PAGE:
Thursday, June 17, 2021

The failure of deaths by lethal injection

Alex Schadenberg
Executive Director, Euthanasia Prevention Coalition

Whether you oppose or support the death penalty, these deaths by lethal injection are observed and researched while deaths by euthanasia are not observed or researched.

In Canada (MAiD) euthanasia deaths are observed through a self-reporting system, whereby the person who approves the death is often the same person who carries out the death who is the same person who reports the death. This self-reporting system enables abuse of the law and problems with euthanasia deaths to remain unknown.

Death penalty lethal injection deaths are often observed by the media and usually include an autopsy thus enabling researchers to determine whether or not the person who died suffered in the process.

An article by Austin Sarat that was published on March 23, 2021 in The Verdict  examines the failure of capital punishment deaths by lethal injection.

This issue concerns me because the lethal injection drugs used in capital punishment are the same or similar to the lethal injection drugs used in euthanasia.

From its earliest adoption by the state of Oklahoma in 1999 through 2009, lethal injection meant one thing, death by a standard three-drug cocktail: sodium thiopental, an “ultrashort-acting barbiturate” to anesthetize the inmate; pancuronium bromide, a “chemical paralytic” to asphyxiate the inmate; and potassium chloride, to stop the heart. By 2009, every death penalty state used this same drug combination.
A decade later, none was employing it. Instead, they were executing people with a wide variety of novel drug combinations.
Sarat explains:
My research collaborators and I have examined every American execution during the last decade. We found that as the paradigm decomposed, the number of problems encountered during executions by lethal injection multiplied.

Of all the techniques used to put people to death in the United States during the 20th and into the 21st century, by 2010 lethal injection already had shown itself to be the most problematic. Since then things have only gotten worse.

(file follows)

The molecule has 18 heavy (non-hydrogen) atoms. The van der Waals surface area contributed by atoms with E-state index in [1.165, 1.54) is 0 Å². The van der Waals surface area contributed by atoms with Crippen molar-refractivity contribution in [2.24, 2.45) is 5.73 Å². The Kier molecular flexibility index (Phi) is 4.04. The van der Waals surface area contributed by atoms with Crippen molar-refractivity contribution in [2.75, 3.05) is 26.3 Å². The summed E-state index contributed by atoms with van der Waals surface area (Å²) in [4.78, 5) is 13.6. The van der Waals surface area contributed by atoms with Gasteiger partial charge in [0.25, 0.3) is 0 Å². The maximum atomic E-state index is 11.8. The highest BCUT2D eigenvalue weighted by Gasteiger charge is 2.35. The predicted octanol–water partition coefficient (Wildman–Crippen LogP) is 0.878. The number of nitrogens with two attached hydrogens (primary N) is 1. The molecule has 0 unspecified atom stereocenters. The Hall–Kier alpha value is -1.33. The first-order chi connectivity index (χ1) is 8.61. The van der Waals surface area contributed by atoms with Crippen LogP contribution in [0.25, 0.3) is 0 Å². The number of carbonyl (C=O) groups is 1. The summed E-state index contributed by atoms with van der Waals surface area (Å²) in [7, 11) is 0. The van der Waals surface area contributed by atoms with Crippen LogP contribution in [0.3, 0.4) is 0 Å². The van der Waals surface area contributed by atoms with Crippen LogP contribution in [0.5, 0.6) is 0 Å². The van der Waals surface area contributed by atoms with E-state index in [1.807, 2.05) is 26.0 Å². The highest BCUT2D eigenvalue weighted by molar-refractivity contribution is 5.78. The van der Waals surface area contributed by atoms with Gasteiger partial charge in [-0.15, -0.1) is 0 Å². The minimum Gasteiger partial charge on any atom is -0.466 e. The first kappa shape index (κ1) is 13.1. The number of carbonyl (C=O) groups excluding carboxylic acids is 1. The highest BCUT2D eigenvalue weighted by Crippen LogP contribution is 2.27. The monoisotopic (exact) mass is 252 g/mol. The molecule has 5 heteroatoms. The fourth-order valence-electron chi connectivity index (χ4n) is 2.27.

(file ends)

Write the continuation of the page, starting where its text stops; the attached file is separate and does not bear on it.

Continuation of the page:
Sarat uncovers the problems with death by lethal injection:

First, during the last decade, in more than eight percent of lethal injections, executioners struggled to find suitable veins to set IVs.

We also found that the lethal injection process itself does not always produce painless death. In almost five percent of the last decade’s lethal injections, inmates gave some verbal indication that they were experiencing pain during their execution.

One such inmate was Anthony Shore, who was executed in Texas on January 18, 2018. Soon after his execution by pentobarbital began, Shore cried, “Ohh weeee, I can feel that it does burn. Burning!” He then shook on the gurney and struggled to breathe, before dying 13 minutes later.

In another sign of lethal injection’s inhumanity, a September 2020 NPR investigation found signs of pulmonary edema—fluid filling the lungs—in 84 percent of the 216 post-lethal injection autopsies it reviewed. Inmates’ lungs had filled with fluid while they continued to breathe, which would cause them to feel as if they were drowning and suffocating.

Sarat's research suggests that from 2010-2020, 3.7 percent of barbiturate combination executions were botched in comparison with more than 22 percent of sedative combination executions.
Sarat concludes by stating:
Over the last decade, new drugs and drug cocktails may have allowed the machinery of death to keep running. New procedures may have given the increasingly jerry-rigged lethal injection process a veneer of legitimacy. But none of those changes has resolved its fate or repaired its vexing problems.

By now we should have learned that little can be done to change lethal injection’s status as America’s least reliable and most problematic death penalty method.

This column was the product of a research collaboration with five Amherst College students, Mattea Denny, Nicolas Graber-Mitchell, Greene Ko, Rose Mroczka, and Lauren Pelosi.

1 comment:

C. David Coyle said...

This is a very informative article. It is very well researched and expertly written. It makes no sense to have people who are tasked with saving and healing life be the administrators of death in either case, execution, or assisted suicide (a serious oxymoron).